This was just one of the many bizarre and disturbing things to happen at last month’s National Religious Liberties Conference in Iowa, which was attended by three Republican presidential candidates .

8. The Gay Marriage ‘End Game’

June was not a happy month for anti-gay activists, as exemplified by Vision America’s Rick Scarborough, who days before the Supreme Court’s marriage equality decision warned that gay marriage was a satanic plot to destroy Christianity and may very well bring God’s judgment on America.

7. ‘Light Wins’

You can imagine our delight when conservative activist Janet Porter announced that she had filmed a new anti-gay “documentary” featuring Republican presidential candidates and members of Congress alongside some of the most extreme anti-gay activists in the business.

The trailer was stunning:

And, in the end, the film did not disappoint.

6. Gay Wedding Etiquette

At the same conference at which he railed against Harry Potter, radical pastor Kevin Swanson offered his advice on what to do if your child is gay and getting married.

Reminder: Swanson organized the conference, which three Republican presidential candidates attended.

5. Pat Robertson Comforts the Bereaved

Televangelist Pat Robertson is not always quite on point with the advice he gives to viewers of “The 700 Club” at the end of every program, such as when he told a bereaved mother who had just lost a young child that the child could have turned out to be the next Hitler .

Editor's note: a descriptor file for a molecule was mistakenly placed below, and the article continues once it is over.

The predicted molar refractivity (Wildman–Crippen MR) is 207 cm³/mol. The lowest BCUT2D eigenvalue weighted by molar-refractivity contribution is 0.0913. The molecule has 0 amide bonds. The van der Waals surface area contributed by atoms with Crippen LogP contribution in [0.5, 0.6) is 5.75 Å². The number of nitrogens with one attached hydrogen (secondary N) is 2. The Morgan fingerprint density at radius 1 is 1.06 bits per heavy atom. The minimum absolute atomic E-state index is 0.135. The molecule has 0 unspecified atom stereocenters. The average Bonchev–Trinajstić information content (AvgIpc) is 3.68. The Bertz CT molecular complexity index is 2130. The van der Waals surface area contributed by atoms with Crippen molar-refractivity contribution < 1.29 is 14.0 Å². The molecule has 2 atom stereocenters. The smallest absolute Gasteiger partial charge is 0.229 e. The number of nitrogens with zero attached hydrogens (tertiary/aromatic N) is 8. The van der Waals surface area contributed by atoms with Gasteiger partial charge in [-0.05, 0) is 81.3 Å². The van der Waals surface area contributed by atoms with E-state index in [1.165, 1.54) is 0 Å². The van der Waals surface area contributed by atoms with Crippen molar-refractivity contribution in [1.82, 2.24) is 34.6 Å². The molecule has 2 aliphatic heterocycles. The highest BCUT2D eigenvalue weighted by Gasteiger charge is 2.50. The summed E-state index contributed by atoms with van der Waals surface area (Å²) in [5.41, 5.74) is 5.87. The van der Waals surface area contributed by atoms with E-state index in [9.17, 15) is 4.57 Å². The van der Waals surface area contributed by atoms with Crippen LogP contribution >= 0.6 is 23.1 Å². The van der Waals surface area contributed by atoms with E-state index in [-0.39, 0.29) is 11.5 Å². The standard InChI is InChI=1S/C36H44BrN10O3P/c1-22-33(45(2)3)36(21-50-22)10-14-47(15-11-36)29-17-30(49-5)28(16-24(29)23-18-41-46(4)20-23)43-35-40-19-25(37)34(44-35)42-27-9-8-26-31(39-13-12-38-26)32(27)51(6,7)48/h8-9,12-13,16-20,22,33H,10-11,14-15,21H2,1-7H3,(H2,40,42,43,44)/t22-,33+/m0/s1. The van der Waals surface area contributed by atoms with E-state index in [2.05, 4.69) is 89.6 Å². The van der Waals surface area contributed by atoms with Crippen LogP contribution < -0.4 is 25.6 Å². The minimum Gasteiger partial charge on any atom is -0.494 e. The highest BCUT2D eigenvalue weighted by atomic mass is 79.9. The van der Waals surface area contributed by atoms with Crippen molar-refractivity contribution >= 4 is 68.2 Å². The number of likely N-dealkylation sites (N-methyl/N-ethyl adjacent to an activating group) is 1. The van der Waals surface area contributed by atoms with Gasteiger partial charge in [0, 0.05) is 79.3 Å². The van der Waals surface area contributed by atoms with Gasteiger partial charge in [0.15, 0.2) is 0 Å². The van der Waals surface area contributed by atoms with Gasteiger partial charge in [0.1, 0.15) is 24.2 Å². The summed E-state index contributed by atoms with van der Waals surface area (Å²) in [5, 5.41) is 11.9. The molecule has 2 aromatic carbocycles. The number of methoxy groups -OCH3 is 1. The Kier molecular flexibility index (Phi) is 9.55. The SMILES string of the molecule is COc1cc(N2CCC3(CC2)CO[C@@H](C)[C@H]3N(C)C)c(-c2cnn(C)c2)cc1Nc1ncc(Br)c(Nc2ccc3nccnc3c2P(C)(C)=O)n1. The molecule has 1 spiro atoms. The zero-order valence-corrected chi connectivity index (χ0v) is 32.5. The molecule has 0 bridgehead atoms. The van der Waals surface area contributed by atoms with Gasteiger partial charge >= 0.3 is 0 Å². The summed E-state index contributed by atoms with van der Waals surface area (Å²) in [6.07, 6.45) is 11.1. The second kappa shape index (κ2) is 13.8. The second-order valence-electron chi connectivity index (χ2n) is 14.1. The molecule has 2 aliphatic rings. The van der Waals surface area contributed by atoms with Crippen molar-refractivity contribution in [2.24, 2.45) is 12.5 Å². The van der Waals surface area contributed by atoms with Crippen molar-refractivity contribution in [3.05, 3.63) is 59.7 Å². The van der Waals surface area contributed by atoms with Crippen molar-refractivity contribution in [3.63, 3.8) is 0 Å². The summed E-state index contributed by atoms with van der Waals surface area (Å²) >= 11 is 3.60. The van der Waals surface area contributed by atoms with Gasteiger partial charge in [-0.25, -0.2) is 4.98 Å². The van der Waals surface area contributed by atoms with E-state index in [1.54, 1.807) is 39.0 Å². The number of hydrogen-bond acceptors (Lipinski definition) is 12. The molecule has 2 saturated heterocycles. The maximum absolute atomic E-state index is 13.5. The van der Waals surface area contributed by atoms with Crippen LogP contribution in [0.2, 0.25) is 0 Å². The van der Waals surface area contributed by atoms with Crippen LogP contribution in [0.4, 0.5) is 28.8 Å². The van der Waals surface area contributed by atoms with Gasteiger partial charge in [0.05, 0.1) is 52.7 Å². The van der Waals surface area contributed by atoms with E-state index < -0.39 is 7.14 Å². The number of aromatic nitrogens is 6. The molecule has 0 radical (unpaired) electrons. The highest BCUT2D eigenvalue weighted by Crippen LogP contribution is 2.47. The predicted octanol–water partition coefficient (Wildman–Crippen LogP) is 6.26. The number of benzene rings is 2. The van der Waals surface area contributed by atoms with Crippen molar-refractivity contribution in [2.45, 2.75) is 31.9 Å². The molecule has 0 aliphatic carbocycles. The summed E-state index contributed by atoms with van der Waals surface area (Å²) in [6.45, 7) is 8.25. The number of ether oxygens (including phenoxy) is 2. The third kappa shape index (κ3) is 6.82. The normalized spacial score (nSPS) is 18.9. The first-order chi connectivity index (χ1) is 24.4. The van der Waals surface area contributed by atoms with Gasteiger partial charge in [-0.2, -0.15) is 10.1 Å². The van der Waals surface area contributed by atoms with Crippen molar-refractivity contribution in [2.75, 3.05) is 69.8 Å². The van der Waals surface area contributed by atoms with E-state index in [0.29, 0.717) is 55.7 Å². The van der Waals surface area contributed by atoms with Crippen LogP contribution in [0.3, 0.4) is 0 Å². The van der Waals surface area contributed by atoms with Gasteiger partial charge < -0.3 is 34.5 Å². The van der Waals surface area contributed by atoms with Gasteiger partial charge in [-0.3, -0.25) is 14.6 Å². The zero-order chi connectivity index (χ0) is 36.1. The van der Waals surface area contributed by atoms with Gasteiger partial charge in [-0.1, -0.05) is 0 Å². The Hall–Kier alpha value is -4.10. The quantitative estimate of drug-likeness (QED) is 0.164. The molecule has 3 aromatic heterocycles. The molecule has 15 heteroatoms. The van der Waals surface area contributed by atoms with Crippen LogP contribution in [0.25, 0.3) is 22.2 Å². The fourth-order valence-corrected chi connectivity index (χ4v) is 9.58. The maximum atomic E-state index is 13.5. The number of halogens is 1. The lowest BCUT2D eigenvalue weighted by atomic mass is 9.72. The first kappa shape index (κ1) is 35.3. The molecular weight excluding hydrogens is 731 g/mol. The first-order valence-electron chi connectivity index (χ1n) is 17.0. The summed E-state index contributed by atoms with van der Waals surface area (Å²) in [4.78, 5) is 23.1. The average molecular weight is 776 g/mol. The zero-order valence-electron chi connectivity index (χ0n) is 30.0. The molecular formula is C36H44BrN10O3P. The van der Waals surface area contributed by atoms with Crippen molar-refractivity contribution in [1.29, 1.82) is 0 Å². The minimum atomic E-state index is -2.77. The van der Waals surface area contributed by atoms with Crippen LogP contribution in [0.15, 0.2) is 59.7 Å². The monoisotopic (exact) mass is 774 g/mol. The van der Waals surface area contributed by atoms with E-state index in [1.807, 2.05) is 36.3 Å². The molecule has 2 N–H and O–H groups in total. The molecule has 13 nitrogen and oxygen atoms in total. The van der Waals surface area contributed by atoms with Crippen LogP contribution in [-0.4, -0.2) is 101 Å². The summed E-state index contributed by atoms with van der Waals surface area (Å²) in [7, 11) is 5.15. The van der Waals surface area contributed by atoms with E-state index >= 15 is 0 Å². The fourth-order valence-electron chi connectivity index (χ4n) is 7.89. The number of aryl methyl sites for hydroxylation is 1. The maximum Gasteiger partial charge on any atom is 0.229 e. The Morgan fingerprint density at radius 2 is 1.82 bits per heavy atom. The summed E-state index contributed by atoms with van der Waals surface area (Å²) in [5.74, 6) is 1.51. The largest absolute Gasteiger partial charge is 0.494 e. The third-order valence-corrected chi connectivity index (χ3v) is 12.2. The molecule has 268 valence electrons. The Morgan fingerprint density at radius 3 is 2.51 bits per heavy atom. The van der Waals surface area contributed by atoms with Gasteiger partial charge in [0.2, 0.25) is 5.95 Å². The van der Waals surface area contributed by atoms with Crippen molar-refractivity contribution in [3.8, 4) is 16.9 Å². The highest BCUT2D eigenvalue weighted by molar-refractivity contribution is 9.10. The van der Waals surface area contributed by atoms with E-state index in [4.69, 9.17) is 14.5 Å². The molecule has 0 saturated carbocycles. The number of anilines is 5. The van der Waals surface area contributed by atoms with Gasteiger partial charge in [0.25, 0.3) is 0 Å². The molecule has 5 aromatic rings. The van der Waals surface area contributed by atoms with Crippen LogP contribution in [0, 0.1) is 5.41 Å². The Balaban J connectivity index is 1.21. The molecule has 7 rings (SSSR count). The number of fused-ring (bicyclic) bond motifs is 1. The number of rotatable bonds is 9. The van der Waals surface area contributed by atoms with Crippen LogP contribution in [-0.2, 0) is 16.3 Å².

4. The Gay ‘Jihad’

Ted Cruz went there during a campaign event in Iowa in April.

3. Rick Perry’s ‘Accident’

Former Texas Gov. Rick Perry had a very ill-timed “oops” moment when he called the mass shooting at a church in Charleston an “accident,” in the process of claiming that the crime was the result of drugs rather than guns.

2. Phil Robertson’s Imagination

Back in March, controversial “Duck Dynasty” star Phil Robertson tried to make a convoluted point about atheists supposedly having no moral code by telling a gruesome hypothetical story about a family of atheists getting raped and murdered.

1. Rick Scarborough’s Martyrdom

Nobody took the hysteria over the Supreme Court’s marriage equality decision quite as far as Rick Scarborough, who declared a few days before the court handed down its decision that he was ready to burn to death in his fight against gay marriage.